Into the strangest heart would welcome go, And make it sweet, and ready to become Of white and gracious thoughts the chosen home!

VII.

None looked upon her but he straightway thought

Of all the greenest depths of country cheer, And into each one's heart was freshly brought

What was to him the sweetest time of year,

So was her every look and motion fraught

With out-of-door delights and forest lere ;
Not the first violet on a woodland lea
Seemed a more visible gift of Spring than she.

VIII.

Is love learned only out of poets' books ?

Is there not somewhat in the dropping flood, And in the nunneries of silent nooks,

And in the murmured longing of the woo
That could make Margaret dream of lovelorn

looks,
And stir a thrilling mystery in her blood
More trembly secret than Aurora's tear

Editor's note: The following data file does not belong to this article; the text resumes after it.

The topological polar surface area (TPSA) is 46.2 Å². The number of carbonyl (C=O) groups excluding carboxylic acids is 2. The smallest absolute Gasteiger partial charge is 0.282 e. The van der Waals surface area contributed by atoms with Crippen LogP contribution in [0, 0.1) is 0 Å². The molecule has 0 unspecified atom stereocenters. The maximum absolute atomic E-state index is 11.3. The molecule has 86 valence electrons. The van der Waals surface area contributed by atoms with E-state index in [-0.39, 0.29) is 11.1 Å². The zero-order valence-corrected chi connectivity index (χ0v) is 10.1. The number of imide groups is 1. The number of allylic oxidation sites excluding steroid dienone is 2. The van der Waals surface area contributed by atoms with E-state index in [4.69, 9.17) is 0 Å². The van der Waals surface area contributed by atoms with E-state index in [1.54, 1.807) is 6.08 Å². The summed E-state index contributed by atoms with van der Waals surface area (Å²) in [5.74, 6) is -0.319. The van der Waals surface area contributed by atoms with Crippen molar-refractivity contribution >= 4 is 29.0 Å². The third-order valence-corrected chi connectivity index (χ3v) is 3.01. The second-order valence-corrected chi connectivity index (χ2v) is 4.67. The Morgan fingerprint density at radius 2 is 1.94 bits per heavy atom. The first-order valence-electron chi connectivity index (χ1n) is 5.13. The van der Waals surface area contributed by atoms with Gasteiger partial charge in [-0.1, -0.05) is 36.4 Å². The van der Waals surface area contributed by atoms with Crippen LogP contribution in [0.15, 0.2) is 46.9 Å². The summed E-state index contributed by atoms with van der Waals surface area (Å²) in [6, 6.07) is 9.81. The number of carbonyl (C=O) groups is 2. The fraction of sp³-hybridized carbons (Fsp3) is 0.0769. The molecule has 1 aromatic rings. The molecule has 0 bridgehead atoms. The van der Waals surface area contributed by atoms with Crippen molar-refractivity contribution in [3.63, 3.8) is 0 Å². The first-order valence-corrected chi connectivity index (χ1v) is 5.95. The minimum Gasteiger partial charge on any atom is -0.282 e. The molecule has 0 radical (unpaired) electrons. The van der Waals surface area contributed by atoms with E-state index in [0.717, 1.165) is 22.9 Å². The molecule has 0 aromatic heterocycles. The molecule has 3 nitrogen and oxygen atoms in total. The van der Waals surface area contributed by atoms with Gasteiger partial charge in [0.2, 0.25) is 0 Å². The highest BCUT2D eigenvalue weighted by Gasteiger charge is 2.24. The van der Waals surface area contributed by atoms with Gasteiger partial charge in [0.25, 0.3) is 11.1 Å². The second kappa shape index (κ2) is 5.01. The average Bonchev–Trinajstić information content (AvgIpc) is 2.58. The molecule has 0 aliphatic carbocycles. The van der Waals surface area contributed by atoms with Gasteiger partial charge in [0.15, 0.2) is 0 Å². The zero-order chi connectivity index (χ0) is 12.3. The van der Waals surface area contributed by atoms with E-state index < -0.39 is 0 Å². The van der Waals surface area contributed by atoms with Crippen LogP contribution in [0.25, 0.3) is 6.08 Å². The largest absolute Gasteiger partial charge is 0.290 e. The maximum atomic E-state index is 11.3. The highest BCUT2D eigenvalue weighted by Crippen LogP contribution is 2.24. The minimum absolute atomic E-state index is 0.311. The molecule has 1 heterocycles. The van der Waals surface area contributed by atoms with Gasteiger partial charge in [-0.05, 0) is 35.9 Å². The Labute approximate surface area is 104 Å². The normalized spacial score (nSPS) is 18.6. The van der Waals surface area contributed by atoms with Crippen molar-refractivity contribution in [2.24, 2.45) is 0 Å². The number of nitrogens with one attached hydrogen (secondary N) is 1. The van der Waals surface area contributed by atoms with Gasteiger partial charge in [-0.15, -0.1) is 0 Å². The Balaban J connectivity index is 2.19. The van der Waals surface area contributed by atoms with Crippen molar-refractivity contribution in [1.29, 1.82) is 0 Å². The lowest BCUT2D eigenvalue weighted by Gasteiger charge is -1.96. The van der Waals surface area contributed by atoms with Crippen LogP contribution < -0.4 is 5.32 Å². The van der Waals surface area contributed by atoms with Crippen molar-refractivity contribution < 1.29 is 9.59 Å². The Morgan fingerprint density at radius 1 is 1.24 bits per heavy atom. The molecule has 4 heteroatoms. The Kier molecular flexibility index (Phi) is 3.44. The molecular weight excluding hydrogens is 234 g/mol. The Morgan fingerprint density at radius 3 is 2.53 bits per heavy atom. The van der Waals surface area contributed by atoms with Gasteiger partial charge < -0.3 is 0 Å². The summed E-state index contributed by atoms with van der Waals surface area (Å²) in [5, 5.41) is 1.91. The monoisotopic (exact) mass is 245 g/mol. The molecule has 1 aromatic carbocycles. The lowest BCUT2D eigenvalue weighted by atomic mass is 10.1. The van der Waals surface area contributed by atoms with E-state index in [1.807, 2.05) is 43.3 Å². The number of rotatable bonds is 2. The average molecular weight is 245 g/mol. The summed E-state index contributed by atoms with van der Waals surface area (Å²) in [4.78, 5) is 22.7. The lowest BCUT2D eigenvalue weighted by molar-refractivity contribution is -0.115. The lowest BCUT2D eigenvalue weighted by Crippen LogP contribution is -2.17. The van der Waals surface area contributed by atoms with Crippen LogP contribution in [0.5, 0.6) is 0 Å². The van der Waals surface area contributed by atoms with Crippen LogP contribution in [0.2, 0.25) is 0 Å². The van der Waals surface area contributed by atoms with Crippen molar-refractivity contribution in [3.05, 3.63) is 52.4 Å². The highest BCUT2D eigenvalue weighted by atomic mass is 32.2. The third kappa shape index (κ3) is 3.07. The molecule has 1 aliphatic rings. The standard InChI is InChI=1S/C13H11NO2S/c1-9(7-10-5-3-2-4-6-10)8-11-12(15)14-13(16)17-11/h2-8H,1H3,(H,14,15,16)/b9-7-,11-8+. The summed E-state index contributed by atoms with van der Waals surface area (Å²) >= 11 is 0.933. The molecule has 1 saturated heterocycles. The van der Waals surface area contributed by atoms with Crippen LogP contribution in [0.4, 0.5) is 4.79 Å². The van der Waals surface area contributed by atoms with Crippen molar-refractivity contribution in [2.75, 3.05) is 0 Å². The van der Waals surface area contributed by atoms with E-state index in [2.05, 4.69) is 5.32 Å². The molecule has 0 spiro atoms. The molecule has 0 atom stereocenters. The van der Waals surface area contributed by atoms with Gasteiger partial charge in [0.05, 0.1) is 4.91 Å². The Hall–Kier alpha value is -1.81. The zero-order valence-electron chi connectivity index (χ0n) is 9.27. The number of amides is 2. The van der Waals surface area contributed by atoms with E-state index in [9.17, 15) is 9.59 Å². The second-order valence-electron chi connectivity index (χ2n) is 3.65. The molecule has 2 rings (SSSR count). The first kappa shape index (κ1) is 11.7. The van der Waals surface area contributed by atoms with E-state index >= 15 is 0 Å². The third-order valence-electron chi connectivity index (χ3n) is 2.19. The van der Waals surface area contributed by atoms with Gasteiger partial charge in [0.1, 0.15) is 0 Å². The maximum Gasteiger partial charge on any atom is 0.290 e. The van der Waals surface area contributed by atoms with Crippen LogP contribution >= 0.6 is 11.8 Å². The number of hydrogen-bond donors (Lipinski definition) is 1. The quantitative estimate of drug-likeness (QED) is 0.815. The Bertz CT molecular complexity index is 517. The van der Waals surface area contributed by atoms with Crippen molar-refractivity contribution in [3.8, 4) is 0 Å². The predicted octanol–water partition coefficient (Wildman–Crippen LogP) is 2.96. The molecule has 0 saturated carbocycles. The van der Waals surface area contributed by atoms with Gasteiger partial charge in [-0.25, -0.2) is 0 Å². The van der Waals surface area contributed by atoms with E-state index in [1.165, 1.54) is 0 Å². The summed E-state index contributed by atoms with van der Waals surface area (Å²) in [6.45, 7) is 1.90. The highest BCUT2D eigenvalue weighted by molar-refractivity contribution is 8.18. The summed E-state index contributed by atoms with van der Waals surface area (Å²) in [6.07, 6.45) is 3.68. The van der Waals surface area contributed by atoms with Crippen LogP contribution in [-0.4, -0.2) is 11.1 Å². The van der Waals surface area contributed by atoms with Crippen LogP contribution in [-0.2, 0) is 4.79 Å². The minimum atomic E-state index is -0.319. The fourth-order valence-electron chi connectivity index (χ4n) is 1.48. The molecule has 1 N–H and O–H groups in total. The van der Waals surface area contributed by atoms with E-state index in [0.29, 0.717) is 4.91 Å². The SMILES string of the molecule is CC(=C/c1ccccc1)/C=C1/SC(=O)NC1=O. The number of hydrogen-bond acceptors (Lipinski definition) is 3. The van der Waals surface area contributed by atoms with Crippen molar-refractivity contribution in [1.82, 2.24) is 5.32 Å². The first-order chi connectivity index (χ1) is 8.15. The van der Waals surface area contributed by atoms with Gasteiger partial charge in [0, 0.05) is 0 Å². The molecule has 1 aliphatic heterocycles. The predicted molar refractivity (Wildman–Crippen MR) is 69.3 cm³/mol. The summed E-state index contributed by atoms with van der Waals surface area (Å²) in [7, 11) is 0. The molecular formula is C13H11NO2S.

Shed in the bosom of an eglaterre ?

IX

Full many a sweet forewarning hath the mind,

Full many a whispering of vague desire, Ere comes the nature destined to unbind

Its virgin zone, and all its deeps inspire, Low stirrings in the leaves, before the wind

Wakes all the green strings of the forest lyre, Faint heatings in the calyx, ere the rose Its warm voluptuous breast doth all unclose.

X.

Long in its dim recesses pines the spirit,

Wildered and dark, despairingly alone; Though many a shape of beauty wander near it,

And many a wild and half-remembered tone Tremble from the divine abyss to cheer it,

Yet still it knows that there is only one Before whom it can kneel and tribute bring, At once a happy vassal and a king.

XI.

To feel a want, yet scarce know what it is,

To seek one nature that is always new, Whose glance is warmer than another's kiss,

Whom we can bare our inmost beauty to,
Nor feel deserted afterwards,—for this

But with our destined co-mate we can do,-
Such longing instinct fills the mighty scope
Of the young soul with one mysterious hope.

XII.

So Margaret's heart grew brimming with the lore

Of love's enticing secrets ; and although She had found none to cast it down before,